Posted on November 3, 2017 by staff

Could AI firm become Manchester’s unicorn?


The boss of a Manchester-based data analytics and artificial intelligence firm believes it has the potential to become a tech unicorn.

Richard Potter is the chief executive of Peak, which secured £2.5 million in a Series A funding round led by London-based venture capital firm MMC Ventures in September.

The firm has since unveiled a new website and brand identity which places a stronger focus on its AI and machine learning offering.

In an interview with BusinessCloud, Potter said the company’s ambition is to be a global technology champion in the AI and data analytics-as-a-service space.

“Specifically for what we do, we think it’s a nascent market with no other operators in this space because we’re offering a service powered by our own technology platform,” he said.

“For that reason, I think we can become a technology unicorn grown out of Manchester and Jaipur.

“That’s our ambition and we think we can do it.”

Peak’s subscription-based service model helps companies of all sizes use data, machine learning and AI technologies to drive growth.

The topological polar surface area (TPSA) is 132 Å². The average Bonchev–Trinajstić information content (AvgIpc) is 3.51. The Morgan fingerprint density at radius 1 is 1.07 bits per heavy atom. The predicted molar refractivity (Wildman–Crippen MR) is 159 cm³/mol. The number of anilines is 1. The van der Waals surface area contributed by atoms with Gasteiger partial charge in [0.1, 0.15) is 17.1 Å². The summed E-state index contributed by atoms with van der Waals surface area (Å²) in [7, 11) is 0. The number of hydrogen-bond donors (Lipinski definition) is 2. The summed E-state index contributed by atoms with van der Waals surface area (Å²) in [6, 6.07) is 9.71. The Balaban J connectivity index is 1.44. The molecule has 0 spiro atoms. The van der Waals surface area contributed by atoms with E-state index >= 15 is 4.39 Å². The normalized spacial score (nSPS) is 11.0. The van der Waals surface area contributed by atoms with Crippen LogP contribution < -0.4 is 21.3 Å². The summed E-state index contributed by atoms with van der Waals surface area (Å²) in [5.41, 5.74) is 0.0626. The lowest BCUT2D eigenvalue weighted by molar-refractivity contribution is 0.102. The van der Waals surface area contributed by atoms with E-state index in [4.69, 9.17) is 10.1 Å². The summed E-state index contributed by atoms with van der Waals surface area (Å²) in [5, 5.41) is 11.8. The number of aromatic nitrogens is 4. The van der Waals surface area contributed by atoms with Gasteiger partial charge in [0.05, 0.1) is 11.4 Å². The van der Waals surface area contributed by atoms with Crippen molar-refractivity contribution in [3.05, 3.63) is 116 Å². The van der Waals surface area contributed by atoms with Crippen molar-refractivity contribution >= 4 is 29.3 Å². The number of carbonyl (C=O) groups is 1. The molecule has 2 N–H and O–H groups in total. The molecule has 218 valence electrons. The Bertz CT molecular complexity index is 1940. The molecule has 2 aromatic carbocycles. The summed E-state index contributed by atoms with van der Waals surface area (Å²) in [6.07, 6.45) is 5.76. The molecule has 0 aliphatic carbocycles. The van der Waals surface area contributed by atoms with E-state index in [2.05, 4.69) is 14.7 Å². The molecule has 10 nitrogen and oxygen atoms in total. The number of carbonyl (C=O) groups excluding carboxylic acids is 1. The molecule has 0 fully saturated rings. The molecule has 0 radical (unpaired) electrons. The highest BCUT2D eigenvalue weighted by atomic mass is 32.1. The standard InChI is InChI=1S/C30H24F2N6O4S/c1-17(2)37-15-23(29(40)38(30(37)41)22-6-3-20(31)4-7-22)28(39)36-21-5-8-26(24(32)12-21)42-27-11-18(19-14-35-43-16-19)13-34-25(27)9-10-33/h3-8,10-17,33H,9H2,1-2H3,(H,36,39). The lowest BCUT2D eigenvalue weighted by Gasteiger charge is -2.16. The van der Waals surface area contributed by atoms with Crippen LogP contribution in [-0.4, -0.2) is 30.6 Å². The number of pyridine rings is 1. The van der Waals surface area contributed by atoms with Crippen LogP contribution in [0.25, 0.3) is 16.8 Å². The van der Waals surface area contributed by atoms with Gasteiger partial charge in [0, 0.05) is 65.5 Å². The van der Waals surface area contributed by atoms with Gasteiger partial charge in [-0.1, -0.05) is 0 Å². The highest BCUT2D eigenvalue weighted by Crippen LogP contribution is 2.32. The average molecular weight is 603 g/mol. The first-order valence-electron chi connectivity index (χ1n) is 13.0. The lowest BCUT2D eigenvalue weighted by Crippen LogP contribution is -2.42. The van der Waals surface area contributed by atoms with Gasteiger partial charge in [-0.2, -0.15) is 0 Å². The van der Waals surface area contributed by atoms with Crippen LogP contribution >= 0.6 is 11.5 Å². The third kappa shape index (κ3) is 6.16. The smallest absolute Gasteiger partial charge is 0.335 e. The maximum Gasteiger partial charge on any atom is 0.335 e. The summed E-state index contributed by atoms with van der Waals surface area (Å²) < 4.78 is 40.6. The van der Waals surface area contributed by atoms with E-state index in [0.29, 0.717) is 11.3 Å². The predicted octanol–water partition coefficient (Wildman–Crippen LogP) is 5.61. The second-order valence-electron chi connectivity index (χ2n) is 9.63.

Launched in 2016, the company has experienced significant growth in a short period of time, securing a total of £3.5m in investment to date and rapidly expanding its team from 10 full-time staff to 45 in the last 12 months.

It has worked with The Economist, Morrisons and AstraZeneca, as well as SMEs and technology businesses such as Regit.

He said that the adoption of AI technologies amongst businesses is still in the early stages but that the subject is beginning to be talked about more and more.

“It feels like we’re on the cusp of something that’s really going to take off,” he said.

Potter said that AI needs to be seen as an opportunity rather than a threat to existing jobs.

“In many cases it’s automation and repetitive tasks that can be taken on by AI, I think we’re a long way from a general AI capability, if ever.

“We shouldn’t be worried, we should embrace it but we need it to be coupled with a wider economic and industrial strategy which sees the development of skills in young people and re-training workers so that people can concentrate on the creative jobs, the jobs that you can’t automate.”